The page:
Bowen on lockout: ‘It’s time to come together’

When last the NBA commissioner characterized the status of the league’s talks with the players union, David Stern called the gap separating the two sides “a gulf.”

From his cozy spot in retirement, former Spurs forward Bruce Bowen has a foot on each side of that gulf.

“I understand what it’s like to lose money; I’ve had a business that lost money,” Bowen said Friday, referring to his Yardley’s Spa and Salon, which shuttered earlier this year. “But I also understand, as a player, you only have a certain window to make money in the NBA. So I’ve been on both sides of it.”

However, when it comes to discussing the NBA lockout, which already has erased the preseason and two weeks of the regular season and, as of Monday, began involving a federal mediator, Bowen sounds less like a business owner or a player.

And more like a fan.

“It’s time,” Bowen said. “It’s time for both sides to come together. Both sides have to give. If they don’t give, nobody wins.”

Speaking after a news conference at The Dominion announcing him as a member of the latest five-person class of the San Antonio Sports Hall of Fame, Bowen — a three-time NBA champion during his eight-season stint with the Spurs — lamented the loss of regular-season games for the second time in NBA history.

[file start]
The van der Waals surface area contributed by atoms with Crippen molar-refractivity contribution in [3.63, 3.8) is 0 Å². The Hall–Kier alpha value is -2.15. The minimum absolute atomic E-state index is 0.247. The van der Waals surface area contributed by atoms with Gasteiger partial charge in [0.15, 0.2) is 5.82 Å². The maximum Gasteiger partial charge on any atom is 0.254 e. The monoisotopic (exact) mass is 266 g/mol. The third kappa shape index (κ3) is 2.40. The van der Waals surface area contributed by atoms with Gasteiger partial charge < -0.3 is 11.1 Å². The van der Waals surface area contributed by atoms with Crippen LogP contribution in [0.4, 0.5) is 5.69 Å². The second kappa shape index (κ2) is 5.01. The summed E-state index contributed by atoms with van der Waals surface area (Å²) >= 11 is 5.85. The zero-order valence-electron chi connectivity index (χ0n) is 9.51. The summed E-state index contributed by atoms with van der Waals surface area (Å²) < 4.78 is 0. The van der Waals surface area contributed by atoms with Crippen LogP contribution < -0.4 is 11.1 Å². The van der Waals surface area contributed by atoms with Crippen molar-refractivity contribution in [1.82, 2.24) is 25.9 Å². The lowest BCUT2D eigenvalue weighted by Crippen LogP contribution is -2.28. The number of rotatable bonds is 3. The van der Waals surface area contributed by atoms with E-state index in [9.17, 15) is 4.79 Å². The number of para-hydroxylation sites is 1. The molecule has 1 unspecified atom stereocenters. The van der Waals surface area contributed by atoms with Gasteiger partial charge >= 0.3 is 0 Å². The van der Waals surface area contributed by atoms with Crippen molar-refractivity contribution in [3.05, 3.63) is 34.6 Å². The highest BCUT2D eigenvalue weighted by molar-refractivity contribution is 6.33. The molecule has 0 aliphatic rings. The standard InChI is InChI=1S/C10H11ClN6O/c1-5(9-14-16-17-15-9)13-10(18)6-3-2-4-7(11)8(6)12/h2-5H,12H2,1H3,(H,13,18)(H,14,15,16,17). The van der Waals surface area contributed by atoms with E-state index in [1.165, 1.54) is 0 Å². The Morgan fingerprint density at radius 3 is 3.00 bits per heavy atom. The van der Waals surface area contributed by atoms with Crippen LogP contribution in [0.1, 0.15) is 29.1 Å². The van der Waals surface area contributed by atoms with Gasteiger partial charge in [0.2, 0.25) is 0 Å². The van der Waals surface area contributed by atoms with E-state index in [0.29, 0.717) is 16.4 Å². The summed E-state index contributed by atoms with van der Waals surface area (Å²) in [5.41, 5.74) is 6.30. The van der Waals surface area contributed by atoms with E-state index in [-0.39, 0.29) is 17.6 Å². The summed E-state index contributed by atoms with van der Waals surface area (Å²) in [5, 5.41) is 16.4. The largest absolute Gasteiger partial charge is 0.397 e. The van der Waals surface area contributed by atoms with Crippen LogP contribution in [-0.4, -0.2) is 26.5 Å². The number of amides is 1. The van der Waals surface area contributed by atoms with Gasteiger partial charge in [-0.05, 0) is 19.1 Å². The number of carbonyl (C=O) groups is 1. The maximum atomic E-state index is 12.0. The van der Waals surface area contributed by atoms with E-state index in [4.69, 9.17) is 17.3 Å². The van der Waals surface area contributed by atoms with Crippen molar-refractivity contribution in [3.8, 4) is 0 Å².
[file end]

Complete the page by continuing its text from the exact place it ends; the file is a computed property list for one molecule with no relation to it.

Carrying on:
When it comes to articulating his biggest fear in the midst of the league’s latest impasse, Bowen begins sounding a little like a business owner again.

“My biggest fear is those season-ticket holders will find something better to do with their money,” Bowen said.

That’s not to say Bowen, an eight-time NBA All-Defensive team honoree who retired after the 2008-09 season, doesn’t still occasionally think like a player.

As a survivor of the last NBA work stoppage, which lopped 32 games from the start of the 1998-99 campaign, Bowen had a message for today’s players on hiatus.

Stay in shape.

“Once they start playing, there’s going to be a lot of injuries,” said Bowen, 40, now an NBA analyst for ESPN. “I saw it last time. Some guys, especially young guys, just don’t stay in shape. They don’t know what’s about to hit them.”

Bowen had little trouble staying in fighting shape during the 1998-99 stoppage. On the cusp of just the third season of what would become a 13-year career, Bowen was still fighting for a place in the NBA.

“I worked out every day,” Bowen said. “I had to show I belonged.”

These days, Bowen finds himself on the sidelines of the NBA’s newest labor dispute, rooting for both sides.

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